Manual Photography: the myth, the legend
When you are starting photography, getting the perfect shot can be difficult. But it becomes even more challenging when the camera is doing all the work. Using the automatic settings gives you a 1 out of 100 chance of getting that great shot.
Being able to completely control your camera is so important and crucial to creating a great photography business. With the control you can create a consistent brand and editing becomes 1000 times easier.
With this basic information you will be out there using manual settings in no time.
So here are the basics. First things first, set your camera to M. This stands for Manual. Usually there is A & T. Both of which highlight different things which I will highlight below....
What you need to know:
-Aperture or f-stop: The amount of light that is getting captured based on how wide the lens opens and closes. The aperture works inversely. The lower the number the wider the aperture.
For example, the f-stop says 1.4. This lens aperture would be used for darker lighting since it is wider. The 1.4 would be wider than 2.5. The lower the number the wider the aperture opens which allows for more light to come into the camera.
-Shutter speed: The amount of light that is getting captured based on how fast the lens is opening or closing. This is the 1/250 number. This number works inverse of the shutter speed as well. The smaller the number on bottom, the longer the lens is open for.
For example, 1/250 is open shorter than 1/160 would be open.
The A & the T modes specifically control Aperture or Shutter speed. They are semi-manual. While learning one or the other these different settings can be useful. But I found it easiest to just jump in!
-ISO Sensitivity: ISO is one of the things in manual that you really only have to worry about in bad lighting. The lower you keep your ISO the better quality you picture, UNLESS it is getting dark and the shutter speed is lower than 1/160.
In order to get a good quality photo your shutter speed shouldn't be lower than 1/160. Anything lower and your image is prone to being blurry. This is where ISO comes in. When you can't lower your shutter speed any more or your aperture and the photo is still dark, you raise ISO.
The order you should set your camera up is: Aperture (f-stop), Shutter Speed, AND then ISO. When it is daylight and you have plenty of light ISO should stay around 100 or 200.
The best way to learn manual photography on a DSLR camera is by simply practicing! When you take the camera out and experience with these steps you will notice patterns.
Over time you will start to become fast at changing. Photography takes an eye for light. The more you look at light the more you will see how to adjust your camera to capture the light the best you can.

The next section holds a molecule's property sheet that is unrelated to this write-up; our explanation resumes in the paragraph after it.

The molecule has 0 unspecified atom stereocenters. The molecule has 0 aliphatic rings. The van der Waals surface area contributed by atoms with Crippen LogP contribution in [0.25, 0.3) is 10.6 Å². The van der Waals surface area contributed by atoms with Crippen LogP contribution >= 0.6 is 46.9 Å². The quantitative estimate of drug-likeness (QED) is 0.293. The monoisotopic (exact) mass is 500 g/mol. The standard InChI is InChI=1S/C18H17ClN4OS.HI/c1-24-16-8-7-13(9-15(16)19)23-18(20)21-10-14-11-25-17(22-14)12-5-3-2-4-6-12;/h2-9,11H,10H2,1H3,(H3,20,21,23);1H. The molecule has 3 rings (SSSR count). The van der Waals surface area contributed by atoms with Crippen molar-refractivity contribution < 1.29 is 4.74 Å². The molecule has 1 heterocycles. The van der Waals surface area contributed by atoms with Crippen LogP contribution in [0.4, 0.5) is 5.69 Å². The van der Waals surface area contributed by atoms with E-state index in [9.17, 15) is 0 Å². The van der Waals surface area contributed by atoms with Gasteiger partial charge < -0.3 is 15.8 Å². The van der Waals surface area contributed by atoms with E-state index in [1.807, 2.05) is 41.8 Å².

After you have played with those three steps and have a good handle on them I would make sure you have your camera set to capture RAW files instead of JPEGS. JPEG images work well, but RAW files capture more. They have an uncompressed grey scale, which is basically just to say that it means they are easier to edit with out blowing out your colors.
If you don't know how to change to RAW files on your specific camera, I would google it and see how to do so.
The key to getting consistent photos is in Kelvin!
Ok, so Kelvin isn't brought up very often when just starting out photography. That's because it's simply controlling if your photo is cooler or warmer.
A lot of times cameras do a pretty good job of guessing where the neutral warmth is. However, because it's a piece of technology and not a human eye, it tends to change even when it doesn't necessarily need to.
Being able to control the warmth of your camera is another thing to add to your list. But being able to see the color change is key to getting lighting correct. Not only does this help with the quality of your photo, but when it comes to editing it's a HUGE lifesaver.
When you are editing warmth of a photo, kelvin plays a big role, and when you use the automatic kelvin your camera provides it's sure to change frequently, which makes editing a pain.
Just trust me on this one... learn kelvin.
When it comes to all of these settings, every camera is a little different. When they say practice makes perfect, it's 100% true with photography. Take the time to get to know your camera. Read the manual and learn where all your fast clicks are.
Focusing & clarity of a photo
Although this one seems obvious, being able to make sure your camera is focusing is important.
Just clicking because you can see through the peep hole doesn't mean that the camera is focusing on exactly what you want. Take the time to light click before you full click. (this doesn't make sense unless you truly have a camera) You will find that when you hold the clicker down lightly it will hold focus.
This gives you the ability to lock in focus and really get that clear picture. This also draws back on shutter speed. Your settings are going to play a big role on focus.
I would mess around with focus a little though. When you are further away from the background the blurrier it is going to appear in a photo.
There are lots of little things you'll learn along the way. But looking through the lens is the best way to learn.
A photographer who knows their camera can look at light and change the settings on their camera without even giving it a second thought.
It doesn't take the most expensive camera to make gorgeous photos, but it does take work. Make sure you put in the work and I promise the reward will follow.
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